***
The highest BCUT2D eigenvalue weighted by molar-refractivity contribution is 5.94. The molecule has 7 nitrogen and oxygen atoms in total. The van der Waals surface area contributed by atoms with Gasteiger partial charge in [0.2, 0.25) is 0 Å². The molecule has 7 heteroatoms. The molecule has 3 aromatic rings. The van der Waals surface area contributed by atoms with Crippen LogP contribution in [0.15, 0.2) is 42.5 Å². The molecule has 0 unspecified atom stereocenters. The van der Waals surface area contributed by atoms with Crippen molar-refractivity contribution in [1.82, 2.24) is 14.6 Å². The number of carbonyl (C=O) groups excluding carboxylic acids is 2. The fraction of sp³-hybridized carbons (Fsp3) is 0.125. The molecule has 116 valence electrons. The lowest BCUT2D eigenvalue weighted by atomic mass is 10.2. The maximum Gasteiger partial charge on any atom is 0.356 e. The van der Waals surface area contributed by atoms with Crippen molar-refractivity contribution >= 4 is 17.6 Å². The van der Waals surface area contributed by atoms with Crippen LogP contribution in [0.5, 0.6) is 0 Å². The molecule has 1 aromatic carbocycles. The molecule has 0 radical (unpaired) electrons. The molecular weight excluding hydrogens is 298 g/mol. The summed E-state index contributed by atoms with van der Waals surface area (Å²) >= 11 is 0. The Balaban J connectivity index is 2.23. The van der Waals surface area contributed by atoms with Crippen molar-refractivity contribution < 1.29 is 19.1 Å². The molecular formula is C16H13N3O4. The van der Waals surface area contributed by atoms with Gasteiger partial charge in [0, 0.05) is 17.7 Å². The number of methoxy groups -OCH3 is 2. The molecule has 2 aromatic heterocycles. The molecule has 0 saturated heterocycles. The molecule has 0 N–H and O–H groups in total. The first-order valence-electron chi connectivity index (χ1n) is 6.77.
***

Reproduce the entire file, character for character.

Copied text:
The highest BCUT2D eigenvalue weighted by molar-refractivity contribution is 5.94. The molecule has 7 nitrogen and oxygen atoms in total. The van der Waals surface area contributed by atoms with Gasteiger partial charge in [0.2, 0.25) is 0 Å². The molecule has 7 heteroatoms. The molecule has 3 aromatic rings. The van der Waals surface area contributed by atoms with Crippen LogP contribution in [0.15, 0.2) is 42.5 Å². The molecule has 0 unspecified atom stereocenters. The van der Waals surface area contributed by atoms with Crippen molar-refractivity contribution in [1.82, 2.24) is 14.6 Å². The number of carbonyl (C=O) groups excluding carboxylic acids is 2. The fraction of sp³-hybridized carbons (Fsp3) is 0.125. The molecule has 116 valence electrons. The lowest BCUT2D eigenvalue weighted by atomic mass is 10.2. The maximum Gasteiger partial charge on any atom is 0.356 e. The van der Waals surface area contributed by atoms with Crippen molar-refractivity contribution >= 4 is 17.6 Å². The van der Waals surface area contributed by atoms with Crippen LogP contribution in [0.5, 0.6) is 0 Å². The molecule has 1 aromatic carbocycles. The molecule has 0 radical (unpaired) electrons. The molecular weight excluding hydrogens is 298 g/mol. The summed E-state index contributed by atoms with van der Waals surface area (Å²) >= 11 is 0. The Balaban J connectivity index is 2.23. The van der Waals surface area contributed by atoms with Crippen molar-refractivity contribution < 1.29 is 19.1 Å². The molecular formula is C16H13N3O4. The van der Waals surface area contributed by atoms with Gasteiger partial charge in [0, 0.05) is 17.7 Å². The number of methoxy groups -OCH3 is 2. The molecule has 2 aromatic heterocycles. The molecule has 0 saturated heterocycles. The molecule has 0 N–H and O–H groups in total. The first-order valence-electron chi connectivity index (χ1n) is 6.77.